THE thought of racing against the best athletes in the world doesn’t faze Darragh McElhinney.
The 17-year-old from Glengarriff competes in the 5000m at the IAAF World U20 Championships in Tampere, Finland, this Saturday afternoon.
This is the first time Darragh has raced at world championship level.
‘I’ve had some great experiences so far but this will trump all of them,’ he says.
‘There’s a big difference from lining up against lads from Europe and lining up against runners from Africa, Australia and America.
‘I’ll be racing against the very best in the world so I want to do myself justice.’
The Bantry AC club-man represented Ireland in the 1500m at the European U20 Championships in Italy last summer but he admits this is a big step up. He’s racing against genuine world-class middle-distance runners.
‘The leading fella in my race, he’s from Ethiopia, he has run 12.55, which is about ten seconds slower than Mo Farah,’ Darragh points out.
‘The top ten, being realistic, will be in a race of their own and after that it’s about battling for places with other European lads who might be a year older than me.
‘It’s guaranteed to be a fast race. Even if the African runners decide to go out slowly, that’s still a fast pace for the rest of us.
‘If I could come home with a PB, I’d be happy, to try and take a few seconds off my best time now, 14:11. I ran that in Belgium in May.’
Qualifying for these world junior championships in Finland was Darragh’s target at the start of the season. That’s mission accomplished but, he says, he’s not making the trip to admire the rest of the athletes.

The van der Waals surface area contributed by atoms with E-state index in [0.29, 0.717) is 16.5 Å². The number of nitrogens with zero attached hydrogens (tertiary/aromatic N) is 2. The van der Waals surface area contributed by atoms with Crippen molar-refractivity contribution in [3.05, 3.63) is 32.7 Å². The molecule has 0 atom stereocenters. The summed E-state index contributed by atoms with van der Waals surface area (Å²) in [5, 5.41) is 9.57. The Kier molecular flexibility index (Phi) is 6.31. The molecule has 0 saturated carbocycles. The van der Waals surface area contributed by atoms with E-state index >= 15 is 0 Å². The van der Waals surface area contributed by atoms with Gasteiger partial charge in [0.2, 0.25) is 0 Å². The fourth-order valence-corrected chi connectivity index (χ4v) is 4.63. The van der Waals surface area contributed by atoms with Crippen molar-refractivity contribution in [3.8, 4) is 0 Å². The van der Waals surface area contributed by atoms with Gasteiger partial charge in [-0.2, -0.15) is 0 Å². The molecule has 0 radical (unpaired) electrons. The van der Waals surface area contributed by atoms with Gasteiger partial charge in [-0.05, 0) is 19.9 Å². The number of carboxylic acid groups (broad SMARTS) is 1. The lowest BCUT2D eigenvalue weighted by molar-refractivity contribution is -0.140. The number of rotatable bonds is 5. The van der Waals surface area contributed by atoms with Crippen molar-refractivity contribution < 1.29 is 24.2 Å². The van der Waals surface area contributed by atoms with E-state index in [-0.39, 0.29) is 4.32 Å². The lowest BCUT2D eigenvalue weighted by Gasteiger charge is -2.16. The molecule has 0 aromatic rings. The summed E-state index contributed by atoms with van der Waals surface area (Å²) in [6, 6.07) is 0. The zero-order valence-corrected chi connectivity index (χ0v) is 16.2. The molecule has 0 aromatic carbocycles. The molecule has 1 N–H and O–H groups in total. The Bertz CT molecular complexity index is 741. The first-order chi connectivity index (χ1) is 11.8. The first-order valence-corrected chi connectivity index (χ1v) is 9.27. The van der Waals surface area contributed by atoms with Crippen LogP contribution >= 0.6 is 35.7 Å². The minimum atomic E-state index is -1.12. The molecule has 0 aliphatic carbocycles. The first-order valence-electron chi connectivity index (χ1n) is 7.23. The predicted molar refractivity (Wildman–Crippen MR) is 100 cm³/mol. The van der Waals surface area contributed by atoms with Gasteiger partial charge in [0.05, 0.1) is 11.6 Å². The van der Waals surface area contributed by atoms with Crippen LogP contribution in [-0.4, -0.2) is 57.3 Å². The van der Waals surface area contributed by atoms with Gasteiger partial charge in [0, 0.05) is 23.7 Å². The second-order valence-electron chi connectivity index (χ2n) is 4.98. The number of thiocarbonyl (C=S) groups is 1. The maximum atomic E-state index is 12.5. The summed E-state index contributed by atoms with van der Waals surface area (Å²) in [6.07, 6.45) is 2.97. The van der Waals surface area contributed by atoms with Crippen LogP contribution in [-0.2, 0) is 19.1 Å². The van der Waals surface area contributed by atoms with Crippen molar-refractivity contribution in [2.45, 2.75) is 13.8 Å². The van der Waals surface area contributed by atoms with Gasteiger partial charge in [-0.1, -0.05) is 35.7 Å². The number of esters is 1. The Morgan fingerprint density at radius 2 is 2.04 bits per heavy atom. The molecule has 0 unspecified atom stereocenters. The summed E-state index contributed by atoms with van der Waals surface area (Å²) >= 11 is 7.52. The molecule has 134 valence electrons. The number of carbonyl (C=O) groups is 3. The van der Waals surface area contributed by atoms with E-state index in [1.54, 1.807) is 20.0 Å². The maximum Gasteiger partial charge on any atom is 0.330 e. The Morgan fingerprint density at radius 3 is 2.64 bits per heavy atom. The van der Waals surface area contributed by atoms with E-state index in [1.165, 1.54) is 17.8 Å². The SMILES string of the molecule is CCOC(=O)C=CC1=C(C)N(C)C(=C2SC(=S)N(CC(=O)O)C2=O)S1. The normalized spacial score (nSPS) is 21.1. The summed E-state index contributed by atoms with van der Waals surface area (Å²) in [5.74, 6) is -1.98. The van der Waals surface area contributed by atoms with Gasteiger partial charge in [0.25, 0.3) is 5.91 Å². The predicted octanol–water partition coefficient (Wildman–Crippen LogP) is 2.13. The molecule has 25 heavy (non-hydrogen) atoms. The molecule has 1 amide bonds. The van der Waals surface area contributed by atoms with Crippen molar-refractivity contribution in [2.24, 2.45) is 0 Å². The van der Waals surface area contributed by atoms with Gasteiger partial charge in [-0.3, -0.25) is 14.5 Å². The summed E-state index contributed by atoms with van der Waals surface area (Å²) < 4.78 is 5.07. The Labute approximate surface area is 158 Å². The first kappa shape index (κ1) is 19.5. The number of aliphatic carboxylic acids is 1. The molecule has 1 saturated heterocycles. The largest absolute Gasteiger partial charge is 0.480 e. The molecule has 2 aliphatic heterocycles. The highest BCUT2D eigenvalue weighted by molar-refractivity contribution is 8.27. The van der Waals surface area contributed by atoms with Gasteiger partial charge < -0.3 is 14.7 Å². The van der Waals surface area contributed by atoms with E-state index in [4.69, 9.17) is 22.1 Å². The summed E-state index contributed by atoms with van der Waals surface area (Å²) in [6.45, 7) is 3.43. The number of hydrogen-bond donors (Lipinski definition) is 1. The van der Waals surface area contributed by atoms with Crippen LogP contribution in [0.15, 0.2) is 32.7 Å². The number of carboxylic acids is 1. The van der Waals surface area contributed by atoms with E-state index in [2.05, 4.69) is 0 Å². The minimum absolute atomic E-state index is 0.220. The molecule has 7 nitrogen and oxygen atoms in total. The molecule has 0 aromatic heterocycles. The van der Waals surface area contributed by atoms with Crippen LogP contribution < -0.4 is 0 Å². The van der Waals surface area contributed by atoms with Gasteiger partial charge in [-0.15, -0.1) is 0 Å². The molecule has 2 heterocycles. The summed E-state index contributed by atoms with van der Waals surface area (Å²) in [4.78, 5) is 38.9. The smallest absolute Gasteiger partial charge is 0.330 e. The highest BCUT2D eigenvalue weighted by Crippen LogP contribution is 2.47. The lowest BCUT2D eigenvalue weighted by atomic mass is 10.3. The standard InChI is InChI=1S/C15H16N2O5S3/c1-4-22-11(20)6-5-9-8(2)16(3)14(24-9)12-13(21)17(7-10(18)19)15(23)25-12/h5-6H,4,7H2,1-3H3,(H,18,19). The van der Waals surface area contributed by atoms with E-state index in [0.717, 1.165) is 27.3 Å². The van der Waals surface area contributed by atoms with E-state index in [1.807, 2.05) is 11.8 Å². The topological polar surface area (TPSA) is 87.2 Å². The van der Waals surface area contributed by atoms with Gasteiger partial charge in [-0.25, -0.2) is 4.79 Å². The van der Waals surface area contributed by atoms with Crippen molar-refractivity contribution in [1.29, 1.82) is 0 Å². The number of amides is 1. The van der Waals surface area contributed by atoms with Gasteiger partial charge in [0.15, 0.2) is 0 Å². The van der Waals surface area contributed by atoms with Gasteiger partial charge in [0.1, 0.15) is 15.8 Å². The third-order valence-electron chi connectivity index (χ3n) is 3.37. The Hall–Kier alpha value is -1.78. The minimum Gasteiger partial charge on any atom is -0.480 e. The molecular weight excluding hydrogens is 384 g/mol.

‘The top 5k runners are, to be honest, leagues ahead of everyone else but I want to see how I match up with them, how I keep up with them and try to learn as much as I can from that.’
Ahead of his biggest challenge Darragh completed his preparations in style when he won gold in the U20 men’s 1500m at the Irish Life Health U20 Track & Field Championships at Tullamore. It’s his first junior national timely and also a timely boost.
‘It’s been a fairly up and down season, with good runs and tough days – but I’m going into the worlds now as confident as I have been all season, off the back of the 1500m All-Ireland win,’ he says.
‘That was important to me, to drop down and show that I have the speed, that puts me into a good mind-set ahead of this weekend.’
Darargh also takes the move from 1500m up to the 5000m in his stride. He feels his cross-country background and endurance combine well with his speed over the 1500m, and he hopes to show that on the world stage this Saturday.